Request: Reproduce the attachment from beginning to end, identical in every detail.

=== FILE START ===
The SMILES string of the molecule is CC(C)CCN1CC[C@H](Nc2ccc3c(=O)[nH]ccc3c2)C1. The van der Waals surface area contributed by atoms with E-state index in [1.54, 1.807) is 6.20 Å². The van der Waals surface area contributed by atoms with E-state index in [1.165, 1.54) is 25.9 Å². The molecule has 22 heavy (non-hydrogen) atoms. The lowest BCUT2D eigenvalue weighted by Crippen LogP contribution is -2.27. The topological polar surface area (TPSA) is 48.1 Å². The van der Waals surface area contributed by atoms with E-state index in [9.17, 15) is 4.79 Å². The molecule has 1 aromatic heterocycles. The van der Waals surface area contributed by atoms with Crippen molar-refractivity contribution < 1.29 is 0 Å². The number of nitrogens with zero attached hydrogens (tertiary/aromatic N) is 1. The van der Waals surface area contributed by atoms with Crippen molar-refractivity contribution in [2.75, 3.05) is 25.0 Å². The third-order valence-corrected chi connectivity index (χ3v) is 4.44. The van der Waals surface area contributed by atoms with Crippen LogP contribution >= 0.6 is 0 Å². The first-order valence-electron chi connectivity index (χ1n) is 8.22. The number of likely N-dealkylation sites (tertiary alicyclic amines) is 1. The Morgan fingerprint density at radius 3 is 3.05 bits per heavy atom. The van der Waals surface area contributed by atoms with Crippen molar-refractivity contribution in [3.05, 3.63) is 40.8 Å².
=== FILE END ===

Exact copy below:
The SMILES string of the molecule is CC(C)CCN1CC[C@H](Nc2ccc3c(=O)[nH]ccc3c2)C1. The van der Waals surface area contributed by atoms with E-state index in [1.54, 1.807) is 6.20 Å². The van der Waals surface area contributed by atoms with E-state index in [1.165, 1.54) is 25.9 Å². The molecule has 22 heavy (non-hydrogen) atoms. The lowest BCUT2D eigenvalue weighted by Crippen LogP contribution is -2.27. The topological polar surface area (TPSA) is 48.1 Å². The van der Waals surface area contributed by atoms with E-state index in [9.17, 15) is 4.79 Å². The molecule has 1 aromatic heterocycles. The van der Waals surface area contributed by atoms with Crippen molar-refractivity contribution < 1.29 is 0 Å². The number of nitrogens with zero attached hydrogens (tertiary/aromatic N) is 1. The van der Waals surface area contributed by atoms with Crippen molar-refractivity contribution in [2.75, 3.05) is 25.0 Å². The third-order valence-corrected chi connectivity index (χ3v) is 4.44. The van der Waals surface area contributed by atoms with Crippen LogP contribution >= 0.6 is 0 Å². The first-order valence-electron chi connectivity index (χ1n) is 8.22. The number of likely N-dealkylation sites (tertiary alicyclic amines) is 1. The Morgan fingerprint density at radius 3 is 3.05 bits per heavy atom. The van der Waals surface area contributed by atoms with Crippen molar-refractivity contribution in [3.05, 3.63) is 40.8 Å².